Dacra's Craig Robins on the most important things on his desk

The developer and art connoisseur takes a break from Art Basel festivities to discuss the pieces he treasures most

Dec.December 30, 2019 01:00 PM

Craig Robins (Photos by Sonya Revell)

From paintings on the wall to colorful doodles on his desk, Dacra CEO Craig Robins’ office is a veritable gallery, where even the furniture carries an artistic pedigree.

Working out of the fourth floor of 3841 Northeast Second Avenue in the Miami Design District, Robins spearheaded the transformation of the once-gritty neighborhood into a luxury shopping, dining and cultural destination.

Robins, 56, began investing in the Design District in the mid-1990s, after success as one of the early South Beach redevelopers. With partners, he has developed hotels, offices, condos and retail spaces in Miami Beach, including some on Lincoln Road. “It was clear the next place Miami Beach needed to grow was over the bridge,” he said.

Robins and his partner, LVMH affiliate L Catterton Real Estate, each own 38.75 percent of the district, with Brookfield Property Partners owning another 22.5 percent.

Dacra and L Catterton have so far developed 1 million square feet in the Miami Design District, now occupied by 200 tenants, including retailers and restaurants. Robins said foot traffic in the district grew more than 40 percent in 2019 compared to the year before and that sales rose 30 percent year-over-year as well. Warby Parker and Alexander McQueen are among the retailers opening there soon.

The partners also hold development rights for another 2 million square feet in the neighborhood, where they can build hotels, offices and residential projects.

In addition, Robins is the chairman of DesignMiami/, an annual design fair in which galleries exhibit fine art, furniture and lighting during Art Basel. Ever since he began collecting during college in Barcelona, the Miami native has amassed a collection of more than 1,000 works, with 235 artworks on display in his companies’ two floors.

“Art defines what our business is about,” he said of his development firm, “because we invest equally in creativity and culture as we do in creative neighborhoods for creative businesses and creative people to work and live.”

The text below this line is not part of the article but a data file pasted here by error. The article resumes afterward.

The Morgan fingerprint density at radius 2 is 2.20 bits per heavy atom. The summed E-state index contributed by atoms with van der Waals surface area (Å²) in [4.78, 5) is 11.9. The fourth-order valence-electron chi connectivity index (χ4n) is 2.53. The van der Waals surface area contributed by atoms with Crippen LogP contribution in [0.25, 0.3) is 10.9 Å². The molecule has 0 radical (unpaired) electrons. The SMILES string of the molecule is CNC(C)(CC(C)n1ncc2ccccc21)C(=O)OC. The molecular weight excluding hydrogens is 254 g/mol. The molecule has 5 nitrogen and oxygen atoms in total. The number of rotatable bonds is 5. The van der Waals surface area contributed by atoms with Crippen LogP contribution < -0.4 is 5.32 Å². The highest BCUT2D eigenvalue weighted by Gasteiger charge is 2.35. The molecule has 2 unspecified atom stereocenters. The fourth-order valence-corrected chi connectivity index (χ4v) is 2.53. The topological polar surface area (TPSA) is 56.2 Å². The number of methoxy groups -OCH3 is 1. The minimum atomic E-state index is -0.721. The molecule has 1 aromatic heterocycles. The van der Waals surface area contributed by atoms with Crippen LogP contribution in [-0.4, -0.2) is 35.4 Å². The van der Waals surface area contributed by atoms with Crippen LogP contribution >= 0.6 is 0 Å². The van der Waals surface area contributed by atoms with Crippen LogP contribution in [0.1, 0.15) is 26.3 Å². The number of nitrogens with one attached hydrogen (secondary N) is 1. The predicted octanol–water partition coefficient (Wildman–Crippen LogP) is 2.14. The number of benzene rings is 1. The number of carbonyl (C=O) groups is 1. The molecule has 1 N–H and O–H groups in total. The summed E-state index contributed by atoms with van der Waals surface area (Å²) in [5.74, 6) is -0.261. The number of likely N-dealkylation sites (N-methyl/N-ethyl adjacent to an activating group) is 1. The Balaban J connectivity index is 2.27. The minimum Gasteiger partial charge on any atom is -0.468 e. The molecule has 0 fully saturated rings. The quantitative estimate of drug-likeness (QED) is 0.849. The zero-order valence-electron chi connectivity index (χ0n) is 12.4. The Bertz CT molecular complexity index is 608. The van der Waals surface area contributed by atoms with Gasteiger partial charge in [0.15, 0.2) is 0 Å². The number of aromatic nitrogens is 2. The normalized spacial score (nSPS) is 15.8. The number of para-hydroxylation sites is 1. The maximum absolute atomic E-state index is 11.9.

Here are some of the most treasured items in Robins’ office.

Z-car
The late architect and designer Zaha Hadid designed the prototype for a car, which Robins bought from her dealer. “Zaha was a very close personal friend,” he said, calling her “one of the most creative talents of her generation in any category.”

A tree sculpture by Urs Fischer
“Urs is an extremely significant artist, and I collect him,” Robins said. Fischer designed the bus stop sculpture in the Design District, which features a skeleton lying down with a permanent puddle underneath it.

Portrait of Jack Tilton by Marlene Dumas
“He was a close friend and art adviser who passed away two years ago,” Robins said of Tilton. “It’s not only a beautiful work of art, but it’s a close friend who is no longer with us but is still with me.”

Solo cup sculpture by Paula Crown
Crown, who designed a large-scale Solo cup sculpture erected in the Design District in 2018, gave Robins the small cup sculpture as a gift

Doodles by Robins
He often draws on a pad when he’s on the phone. “Since law school, when I concentrate, I draw.”

Photo with his wife, Jackie Soffer
The photo was taken the day before their wedding at Blackberry Farm in Tennessee in 2015. Soffer is the CEO of Turnberry Associates, which has a majority interest in Aventura Mall. She is co-developing North Miami’s Solé Mia project with Richard LeFrak.

Clay chair by Maarten Baas
Baas won the DesignMiami/ Designer of the Year Award in 2009. “This is where I sit when I have meetings, little conferences,” Robins said.


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